25/02/2015 8:04 AM IST | Updated 15/07/2016 8:25 AM IST

Why AAP Will Be No Different From BJP Or Congress If It 'Goes National'

Lam Yik Fei via Getty Images
DELHI, INDIA - FEBRUARY 10: Aam Aadmi Party (AAP) supporters yell as they watch the results of Delhi Assembly Elections outside the party office at Patel Nagar on February 10, 2015 in Delhi, India. Arvind Kejriwal and his AAP party have taken victory in Delhi's state elections which will see Kejriwal return for a second time as Delhi's chief minister. (Photo by Lam Yik Fei/Getty Images)

The Aam Aadmi Party (AAP) won the Delhi assembly elections comfortably this time because its opponents, the BJP and the Congress, never cared for being local to Delhi. They were under the impression that speeches and flash appearances by their party bosses, known to have nothing to do with the common man of Delhi, would suffice to win. This, of course, is what the two national parties had learnt from decades of monopoly over state elections all over India, not just Delhi. AAP took them completely by surprise by being close to the ground and delivering the solid message that aloofness won't work anymore.

What about AAP's image of being the cleaner with the tell-tale broom? Didn't it help them win? After all, wasn't that the main campaign message of the party of anti-corruption activists? It would be wrong to deny that this had a role to play, but is this image of cleanliness any different from that of being local? I don't think so. In terms of the image of cleanliness, the local has a default advantage over the non-local. One always tends to trust 'us' and distrust 'them'. In the Delhi elections, AAP represented 'us' and the two national parties, 'them'.

Now, let me move on to the idea, held on to by some, that AAP's victory in Delhi can be replicated everywhere in India. This is essentially the idea that localness can be spread from one locus, which is absurd. No, localness has to be grown locally; it cannot be exported or imported. Closeness to the ground is directly proportionate to the population over which a political party operates. Therefore, expansionism has an adverse effect on its intention to remain close to the ground.


Let me illustrate this using some simple geometry. In the picture (not drawn to scale) assume BC is Delhi's population and BD, that of India. The triangle ABC is the AAP organisation as it exists today. As it is in reality, it covers only Delhi. The most important thing to note is the height of A above ground, i.e., AG, which represents the distance of the party leadership from the ground. The larger this is, the less democratic the system is and the less the party or government can be in touch with ground realities.

Now, if AAP expands to cover all of India, i.e., BD, its organisation will have to look like the triangle EBD and the party leadership will have to be at E, i.e., at a distance of EF from the ground. Since EF is greater than AG by the same factor as the population of India bears to that of Delhi (EF/AG = BD/BC), it is clear that the party leadership can no longer remain as close to all the people of India as it currently is to the people of Delhi. If AAP tries to cover an area twice that of Delhi, its leadership distance from the ground will also double, and so on and so forth.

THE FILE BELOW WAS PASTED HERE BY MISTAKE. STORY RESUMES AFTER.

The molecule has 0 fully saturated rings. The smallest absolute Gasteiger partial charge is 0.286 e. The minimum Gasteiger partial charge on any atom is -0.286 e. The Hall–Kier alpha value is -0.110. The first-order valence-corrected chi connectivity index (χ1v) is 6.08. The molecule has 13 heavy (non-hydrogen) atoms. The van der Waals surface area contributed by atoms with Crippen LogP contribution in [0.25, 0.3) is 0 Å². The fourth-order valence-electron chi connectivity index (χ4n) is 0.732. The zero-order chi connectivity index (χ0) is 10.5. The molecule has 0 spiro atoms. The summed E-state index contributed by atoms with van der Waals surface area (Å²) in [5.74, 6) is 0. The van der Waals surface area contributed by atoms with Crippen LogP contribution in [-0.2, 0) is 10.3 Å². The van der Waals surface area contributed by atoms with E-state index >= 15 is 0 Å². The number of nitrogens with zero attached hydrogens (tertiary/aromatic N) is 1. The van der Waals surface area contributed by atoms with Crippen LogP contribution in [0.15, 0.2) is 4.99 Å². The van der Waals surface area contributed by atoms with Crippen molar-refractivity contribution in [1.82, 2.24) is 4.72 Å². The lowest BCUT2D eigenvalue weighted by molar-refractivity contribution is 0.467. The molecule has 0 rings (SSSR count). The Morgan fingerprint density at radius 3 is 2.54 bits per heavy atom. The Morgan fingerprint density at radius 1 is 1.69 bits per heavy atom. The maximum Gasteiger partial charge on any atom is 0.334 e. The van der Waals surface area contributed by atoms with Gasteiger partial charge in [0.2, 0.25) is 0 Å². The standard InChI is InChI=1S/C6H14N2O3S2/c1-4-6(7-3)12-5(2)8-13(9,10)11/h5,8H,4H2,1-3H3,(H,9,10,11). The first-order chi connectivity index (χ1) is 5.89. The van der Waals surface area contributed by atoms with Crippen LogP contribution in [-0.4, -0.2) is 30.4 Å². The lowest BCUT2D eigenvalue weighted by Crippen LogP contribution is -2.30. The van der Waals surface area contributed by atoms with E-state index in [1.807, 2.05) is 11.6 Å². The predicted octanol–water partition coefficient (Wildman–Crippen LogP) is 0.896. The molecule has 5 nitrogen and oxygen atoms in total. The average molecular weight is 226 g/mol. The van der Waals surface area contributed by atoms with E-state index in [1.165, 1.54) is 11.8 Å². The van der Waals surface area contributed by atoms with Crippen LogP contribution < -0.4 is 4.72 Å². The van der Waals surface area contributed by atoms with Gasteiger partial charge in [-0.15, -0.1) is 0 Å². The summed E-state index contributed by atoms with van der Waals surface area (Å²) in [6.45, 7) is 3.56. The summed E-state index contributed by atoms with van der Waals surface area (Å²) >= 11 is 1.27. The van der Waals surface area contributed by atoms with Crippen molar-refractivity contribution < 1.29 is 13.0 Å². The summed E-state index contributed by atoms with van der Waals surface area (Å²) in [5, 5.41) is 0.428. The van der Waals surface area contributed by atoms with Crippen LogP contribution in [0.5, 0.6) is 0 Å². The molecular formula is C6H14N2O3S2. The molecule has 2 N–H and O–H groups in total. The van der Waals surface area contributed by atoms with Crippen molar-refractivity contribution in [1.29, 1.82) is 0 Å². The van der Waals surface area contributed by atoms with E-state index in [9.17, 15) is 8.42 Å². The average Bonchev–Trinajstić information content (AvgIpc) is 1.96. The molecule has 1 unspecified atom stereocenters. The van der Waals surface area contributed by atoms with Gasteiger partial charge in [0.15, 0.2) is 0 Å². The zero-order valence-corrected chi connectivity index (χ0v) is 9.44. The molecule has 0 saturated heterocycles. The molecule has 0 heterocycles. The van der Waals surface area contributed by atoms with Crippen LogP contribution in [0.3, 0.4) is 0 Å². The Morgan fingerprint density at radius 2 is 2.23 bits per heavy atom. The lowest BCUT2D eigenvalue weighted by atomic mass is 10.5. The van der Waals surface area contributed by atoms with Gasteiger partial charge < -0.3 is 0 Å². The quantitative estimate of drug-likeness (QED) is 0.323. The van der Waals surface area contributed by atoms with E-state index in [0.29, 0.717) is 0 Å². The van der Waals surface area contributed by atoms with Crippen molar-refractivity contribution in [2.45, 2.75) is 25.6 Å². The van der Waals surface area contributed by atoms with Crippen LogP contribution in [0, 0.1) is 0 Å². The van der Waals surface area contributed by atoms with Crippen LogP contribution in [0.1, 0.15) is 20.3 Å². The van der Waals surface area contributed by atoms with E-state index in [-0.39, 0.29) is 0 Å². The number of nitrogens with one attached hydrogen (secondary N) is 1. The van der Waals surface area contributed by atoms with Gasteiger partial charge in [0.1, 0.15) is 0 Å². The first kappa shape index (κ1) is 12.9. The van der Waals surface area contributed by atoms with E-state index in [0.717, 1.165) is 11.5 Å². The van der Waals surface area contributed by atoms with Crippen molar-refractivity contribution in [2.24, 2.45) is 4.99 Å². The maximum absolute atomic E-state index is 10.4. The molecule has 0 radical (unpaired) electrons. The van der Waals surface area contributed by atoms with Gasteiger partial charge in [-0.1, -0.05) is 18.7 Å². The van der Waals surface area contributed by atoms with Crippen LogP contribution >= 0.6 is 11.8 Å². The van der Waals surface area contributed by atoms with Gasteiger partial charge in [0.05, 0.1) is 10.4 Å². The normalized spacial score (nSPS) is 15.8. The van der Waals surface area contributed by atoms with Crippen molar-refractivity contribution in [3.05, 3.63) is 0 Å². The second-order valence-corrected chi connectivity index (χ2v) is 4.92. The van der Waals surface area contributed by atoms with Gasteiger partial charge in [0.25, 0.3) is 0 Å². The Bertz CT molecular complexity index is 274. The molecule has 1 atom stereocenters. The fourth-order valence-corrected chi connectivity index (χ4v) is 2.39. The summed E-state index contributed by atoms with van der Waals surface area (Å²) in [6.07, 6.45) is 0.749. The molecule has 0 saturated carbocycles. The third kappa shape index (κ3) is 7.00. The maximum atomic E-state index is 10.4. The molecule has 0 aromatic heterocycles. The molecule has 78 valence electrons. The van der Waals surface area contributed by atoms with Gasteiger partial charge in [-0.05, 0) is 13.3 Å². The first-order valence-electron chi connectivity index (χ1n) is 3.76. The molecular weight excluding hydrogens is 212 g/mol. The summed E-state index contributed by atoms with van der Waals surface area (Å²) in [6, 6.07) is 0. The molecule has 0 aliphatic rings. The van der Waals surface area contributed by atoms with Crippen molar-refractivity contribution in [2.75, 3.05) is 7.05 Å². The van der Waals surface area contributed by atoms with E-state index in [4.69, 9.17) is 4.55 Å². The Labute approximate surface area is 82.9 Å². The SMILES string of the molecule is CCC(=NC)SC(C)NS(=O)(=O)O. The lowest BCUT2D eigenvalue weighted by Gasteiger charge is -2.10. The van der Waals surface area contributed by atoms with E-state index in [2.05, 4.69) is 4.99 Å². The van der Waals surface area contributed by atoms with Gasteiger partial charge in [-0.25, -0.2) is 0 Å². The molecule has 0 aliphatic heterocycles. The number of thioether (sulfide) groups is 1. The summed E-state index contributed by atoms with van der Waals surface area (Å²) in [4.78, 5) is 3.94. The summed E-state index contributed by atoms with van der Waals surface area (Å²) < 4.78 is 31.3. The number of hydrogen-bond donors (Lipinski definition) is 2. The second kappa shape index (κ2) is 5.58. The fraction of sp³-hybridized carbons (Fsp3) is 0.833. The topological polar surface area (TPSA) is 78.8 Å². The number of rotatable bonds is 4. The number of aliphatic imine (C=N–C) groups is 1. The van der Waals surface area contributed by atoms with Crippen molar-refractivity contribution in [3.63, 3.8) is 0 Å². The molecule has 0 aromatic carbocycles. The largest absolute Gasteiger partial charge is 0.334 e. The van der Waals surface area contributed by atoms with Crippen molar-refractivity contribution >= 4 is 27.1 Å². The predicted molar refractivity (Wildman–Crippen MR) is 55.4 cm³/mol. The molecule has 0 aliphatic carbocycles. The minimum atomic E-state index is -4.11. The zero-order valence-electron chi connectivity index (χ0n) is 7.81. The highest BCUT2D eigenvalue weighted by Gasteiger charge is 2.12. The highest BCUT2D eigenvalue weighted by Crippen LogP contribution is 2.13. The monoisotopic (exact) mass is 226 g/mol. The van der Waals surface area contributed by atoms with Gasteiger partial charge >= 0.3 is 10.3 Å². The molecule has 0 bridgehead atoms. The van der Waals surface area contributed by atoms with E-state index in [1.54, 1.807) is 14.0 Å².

Note that I have not even factored in the non-linear jumps in leadership distance when the party crosses cultural and linguistic boundaries. India's population is not homogeneous by any standards, and expanding all over the real India of mindboggling diversity is more complex than expanding over 20 Delhis which are culturally and linguistically indistinguishable from one another.

Thus, expansionism directly affects the closeness of the party leadership to the ground. As it expands, the party organisation must necessarily add additional layers of hierarchy between the top leadership and the party workers on the ground, and this is nothing but a process of alienation from ground realities.

Now, whatever I have said here applies to the BJP and Congress, too. They're already working all over India without the advantage AAP had in Delhi this time, and they know it quite well. So well, that they don't even make the claim of being local. Being local, for them, borders on being anti-national. Therefore, instead of being apologetic about not being local, they want the peoples of India to apologise for being diverse and making it difficult for them to keep their ears to the ground.

To summarise, then, AAP's victory in Delhi is not replicable all over India. If it tries to 'go national', it will have to become another BJP, another Congress, in remaining aloof from the ground and calling it 'being Indian'. That is, an AAP that gives in to the temptation of expansion will be no different from the BJP and the Congress when it comes to the real question in a democracy - the question of leadership distance.

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